SCOR head office Paris, France
SCOR head office Paris, France

Paris-based reinsurer SCOR is taking legal actions against French peer Covea, after the latter issued a press release stating it is pulling away from a future merger between the two companies.

SCOR announced it is going to seek criminal actions against both Covea and Thierry Derez, Covea’s Chief Executive Officer. SCOR will also be seeking its rights against Covea’s advisors on the prospective deal – Barclays and Rothschild. Covea and Derez will face both criminal and civil charges, while Barclays and Rothschild only civil ones.

SCOR deemed Covea’s takeover attempt “hostile and unfriendly”, which led to Derez’s resignation from SCOR’s Board of Directors. SCOR also announced it is going to present its case to the Financial Markets Authority (AMF).

Tensions between the two companies started in August 2018, when Covea first approached SCOR with an acquisition offer. In September, SCOR firmly declined the offer stating that the merger would be “fundamentally incompatible with SCOR’s strategy of independence.” Despite that, Covea did not cease its hostile takeover attempts.

“In business, when you disagree it’s normal, it’s ‘business-as-usual’.

But from there to tipping into a torrent of ignominy, mud and allegations, it’s incomprehensible.”      

Thierry Derez, Covea CEO

In fact, the French insurer had plans to renew negotiations with SCOR, once the three-year commitment not to increase its shareholding beyond the threshold of 10% had passed in April 2018. Even despite Derez’s removal from SCOR’s Board of Directors, Covea intended to seek a “friendly transaction.”

However, the insurer changed gear by revealing the company’s decision to back out from any acquisition deals with SCOR in a press release. The announcement came during market hours, which led to SCOR’s shares falling to €36 per share.

In retaliation, SCOR announced its intention to file suits against Covea and Derez, stating that the CEO had had access to SCOR’s “sensitive and strictly confidential documents”, which he used inappropriately. The decision to file suits follows Crédit Suisse’s withdrawal as an advisor for Covea, as the bank saw issues relating to “compliance with the laws and regulations in force.”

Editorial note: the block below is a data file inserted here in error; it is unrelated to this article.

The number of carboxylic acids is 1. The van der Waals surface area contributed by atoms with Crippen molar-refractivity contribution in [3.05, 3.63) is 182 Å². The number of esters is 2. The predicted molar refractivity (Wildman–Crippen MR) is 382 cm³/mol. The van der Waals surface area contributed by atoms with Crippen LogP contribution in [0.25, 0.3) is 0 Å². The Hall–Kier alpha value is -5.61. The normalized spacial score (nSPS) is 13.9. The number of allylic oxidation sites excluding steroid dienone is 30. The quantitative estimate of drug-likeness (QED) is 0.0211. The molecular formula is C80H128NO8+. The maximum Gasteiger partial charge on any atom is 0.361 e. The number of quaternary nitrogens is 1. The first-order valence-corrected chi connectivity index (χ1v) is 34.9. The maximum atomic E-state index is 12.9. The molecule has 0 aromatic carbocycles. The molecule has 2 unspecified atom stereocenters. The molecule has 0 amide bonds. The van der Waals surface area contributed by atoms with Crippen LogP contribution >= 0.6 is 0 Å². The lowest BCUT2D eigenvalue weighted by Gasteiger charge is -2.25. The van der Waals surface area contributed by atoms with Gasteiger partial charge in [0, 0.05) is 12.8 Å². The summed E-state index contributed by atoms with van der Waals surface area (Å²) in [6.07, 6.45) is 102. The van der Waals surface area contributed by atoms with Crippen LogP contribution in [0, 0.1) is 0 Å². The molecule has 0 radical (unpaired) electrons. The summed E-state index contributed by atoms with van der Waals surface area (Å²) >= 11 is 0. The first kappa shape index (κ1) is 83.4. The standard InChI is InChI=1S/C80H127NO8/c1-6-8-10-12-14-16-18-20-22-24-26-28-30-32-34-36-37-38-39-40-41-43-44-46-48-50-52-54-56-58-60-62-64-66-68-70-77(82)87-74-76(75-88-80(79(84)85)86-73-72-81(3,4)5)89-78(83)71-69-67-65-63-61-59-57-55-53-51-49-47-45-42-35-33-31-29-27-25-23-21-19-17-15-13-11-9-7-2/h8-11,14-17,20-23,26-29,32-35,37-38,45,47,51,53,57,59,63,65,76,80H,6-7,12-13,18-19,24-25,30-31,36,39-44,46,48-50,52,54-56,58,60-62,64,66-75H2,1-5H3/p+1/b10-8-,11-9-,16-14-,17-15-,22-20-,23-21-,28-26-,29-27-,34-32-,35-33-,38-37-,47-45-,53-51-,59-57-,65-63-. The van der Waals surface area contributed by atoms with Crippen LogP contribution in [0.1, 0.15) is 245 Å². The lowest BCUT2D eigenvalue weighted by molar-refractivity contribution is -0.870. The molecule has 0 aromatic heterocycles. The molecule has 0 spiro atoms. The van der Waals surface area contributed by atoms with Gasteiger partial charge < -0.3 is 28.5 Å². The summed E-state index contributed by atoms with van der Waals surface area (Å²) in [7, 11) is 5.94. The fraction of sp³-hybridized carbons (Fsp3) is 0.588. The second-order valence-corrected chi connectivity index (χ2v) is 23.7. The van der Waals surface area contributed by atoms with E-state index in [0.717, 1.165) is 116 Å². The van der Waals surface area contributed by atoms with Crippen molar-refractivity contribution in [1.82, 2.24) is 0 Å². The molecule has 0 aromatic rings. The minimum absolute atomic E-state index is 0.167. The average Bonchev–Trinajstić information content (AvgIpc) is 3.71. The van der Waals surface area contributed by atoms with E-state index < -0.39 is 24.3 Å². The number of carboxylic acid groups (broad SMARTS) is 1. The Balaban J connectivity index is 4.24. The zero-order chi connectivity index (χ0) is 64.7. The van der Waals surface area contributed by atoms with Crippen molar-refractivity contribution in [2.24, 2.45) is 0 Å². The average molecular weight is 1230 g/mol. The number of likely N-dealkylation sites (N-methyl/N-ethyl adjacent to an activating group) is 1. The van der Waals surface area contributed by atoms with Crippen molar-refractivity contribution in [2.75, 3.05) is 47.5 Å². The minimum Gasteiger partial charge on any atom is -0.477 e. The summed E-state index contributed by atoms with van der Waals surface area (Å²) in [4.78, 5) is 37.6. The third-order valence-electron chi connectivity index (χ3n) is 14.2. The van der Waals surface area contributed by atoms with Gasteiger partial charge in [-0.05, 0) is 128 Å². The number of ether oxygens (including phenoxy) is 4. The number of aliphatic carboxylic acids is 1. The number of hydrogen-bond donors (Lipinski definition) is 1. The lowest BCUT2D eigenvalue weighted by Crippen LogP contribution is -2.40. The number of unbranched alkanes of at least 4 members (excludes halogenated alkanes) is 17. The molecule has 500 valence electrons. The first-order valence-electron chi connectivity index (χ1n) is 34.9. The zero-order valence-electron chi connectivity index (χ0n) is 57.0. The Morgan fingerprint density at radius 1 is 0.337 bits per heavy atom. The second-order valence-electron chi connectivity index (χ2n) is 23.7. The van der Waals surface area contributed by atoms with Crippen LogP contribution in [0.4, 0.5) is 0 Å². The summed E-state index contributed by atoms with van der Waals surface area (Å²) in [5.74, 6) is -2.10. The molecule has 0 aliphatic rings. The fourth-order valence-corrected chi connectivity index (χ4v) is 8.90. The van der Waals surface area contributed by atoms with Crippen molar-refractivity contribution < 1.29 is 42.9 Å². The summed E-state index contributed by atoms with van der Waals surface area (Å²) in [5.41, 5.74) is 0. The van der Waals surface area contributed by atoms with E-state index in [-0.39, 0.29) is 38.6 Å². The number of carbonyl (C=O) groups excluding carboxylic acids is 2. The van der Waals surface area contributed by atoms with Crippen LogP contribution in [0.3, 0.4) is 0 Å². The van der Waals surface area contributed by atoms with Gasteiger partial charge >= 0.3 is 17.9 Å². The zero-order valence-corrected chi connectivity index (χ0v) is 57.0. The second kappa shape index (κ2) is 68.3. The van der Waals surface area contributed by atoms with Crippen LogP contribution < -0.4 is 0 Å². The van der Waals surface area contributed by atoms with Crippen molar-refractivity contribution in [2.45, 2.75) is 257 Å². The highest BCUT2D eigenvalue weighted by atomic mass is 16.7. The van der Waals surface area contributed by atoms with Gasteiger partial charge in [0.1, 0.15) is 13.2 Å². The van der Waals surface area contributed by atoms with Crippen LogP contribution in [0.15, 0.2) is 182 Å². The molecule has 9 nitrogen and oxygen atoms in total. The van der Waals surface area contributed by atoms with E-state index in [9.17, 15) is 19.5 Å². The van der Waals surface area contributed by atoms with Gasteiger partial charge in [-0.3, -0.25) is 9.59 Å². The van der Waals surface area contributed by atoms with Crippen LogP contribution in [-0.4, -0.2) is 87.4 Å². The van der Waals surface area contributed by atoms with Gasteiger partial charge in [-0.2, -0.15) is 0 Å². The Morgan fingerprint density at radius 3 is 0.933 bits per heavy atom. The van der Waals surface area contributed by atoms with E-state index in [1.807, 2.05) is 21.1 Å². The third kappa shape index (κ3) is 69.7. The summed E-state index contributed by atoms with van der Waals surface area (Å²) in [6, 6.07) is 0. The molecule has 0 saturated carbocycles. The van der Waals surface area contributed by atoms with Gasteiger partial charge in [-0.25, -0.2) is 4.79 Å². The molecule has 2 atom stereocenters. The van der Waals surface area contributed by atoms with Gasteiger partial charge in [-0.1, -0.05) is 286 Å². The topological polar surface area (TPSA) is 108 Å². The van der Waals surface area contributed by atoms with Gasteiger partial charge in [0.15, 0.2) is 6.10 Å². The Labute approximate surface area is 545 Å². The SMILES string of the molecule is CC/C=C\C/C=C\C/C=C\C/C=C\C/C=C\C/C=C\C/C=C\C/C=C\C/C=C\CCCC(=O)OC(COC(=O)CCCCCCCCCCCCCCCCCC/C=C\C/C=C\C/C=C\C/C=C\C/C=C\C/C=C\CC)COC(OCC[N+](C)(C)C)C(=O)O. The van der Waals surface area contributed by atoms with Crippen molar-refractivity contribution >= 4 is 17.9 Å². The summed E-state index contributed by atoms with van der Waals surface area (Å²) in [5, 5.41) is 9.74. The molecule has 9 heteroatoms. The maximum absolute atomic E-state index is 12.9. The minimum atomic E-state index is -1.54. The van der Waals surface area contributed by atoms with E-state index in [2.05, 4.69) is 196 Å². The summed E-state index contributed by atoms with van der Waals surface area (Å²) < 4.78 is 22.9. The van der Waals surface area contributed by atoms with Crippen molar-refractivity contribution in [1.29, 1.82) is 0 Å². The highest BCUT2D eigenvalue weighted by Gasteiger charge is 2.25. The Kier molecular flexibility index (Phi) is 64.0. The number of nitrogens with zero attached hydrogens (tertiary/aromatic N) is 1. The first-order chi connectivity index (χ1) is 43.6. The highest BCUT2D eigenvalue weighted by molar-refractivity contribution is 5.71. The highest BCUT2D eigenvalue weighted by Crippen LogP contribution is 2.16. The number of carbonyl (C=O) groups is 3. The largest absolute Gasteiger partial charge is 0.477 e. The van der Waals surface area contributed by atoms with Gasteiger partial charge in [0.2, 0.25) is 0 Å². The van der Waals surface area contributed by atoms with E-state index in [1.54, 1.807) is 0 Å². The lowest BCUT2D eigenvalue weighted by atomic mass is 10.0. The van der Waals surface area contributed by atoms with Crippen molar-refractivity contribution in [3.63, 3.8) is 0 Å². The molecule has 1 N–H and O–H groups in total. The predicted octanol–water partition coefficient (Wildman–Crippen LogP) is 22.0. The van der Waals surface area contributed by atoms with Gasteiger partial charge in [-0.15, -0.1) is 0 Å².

Covea fired back, claiming that SCOR’s allegations are groundless. The insurer intends to come up with a strategy to fight against these “serious, unfounded and prejudicial accusations.”

Speaking to Le Monde, Thierry Derez said he was astonished by the allegations. He added: “In business, when you disagree it’s normal, it’s ‘business-as-usual’. But from there to tipping into a torrent of ignominy, mud and allegations, it’s incomprehensible.”

SCOR came under serious critiques from its investors and shareholders for declining Covea’s initial offer. Covea’s proposal was evaluated at €8.2 billion (US $9.6 billion), which meant a price of €43 per share, well above the market price of a SCOR share at the time.

The reasoning behind SCOR’s decline was that such a deal would have “detrimental consequences for the Group, as well as its shareholders and employees.” The reinsurer also pointed out that a merger with Covea “reflected neither the intrinsic value nor the strategic value” of the company.

Catherine Berjal, President of French investment fund CIAM, brought to light reports that SCOR’s management had planned on resigning in the event of a successful deal with Covea. She accused SCOR’s Board of Directors of unlawfully using salary payments as a technique to prevent a takeover, and as means to stop the management from even considering the deal.

She also addressed SCOR directly by inviting the CEO, Denis Kessler, to outline his proposals for increasing the company’s share price above the level offered by Covea. However, this meeting never took place.

While these allegations against SCOR were never brought to the authorities, SCOR’s intentions to sue Covea are already in full motion. The reinsurer is mainly targeting Derez, as he played an instrumental role in this “unacceptable misconduct”, which was committed with the aim of “wrongfully favouring the preparation and submission by Covea of its unsolicited proposed combination with SCOR.”


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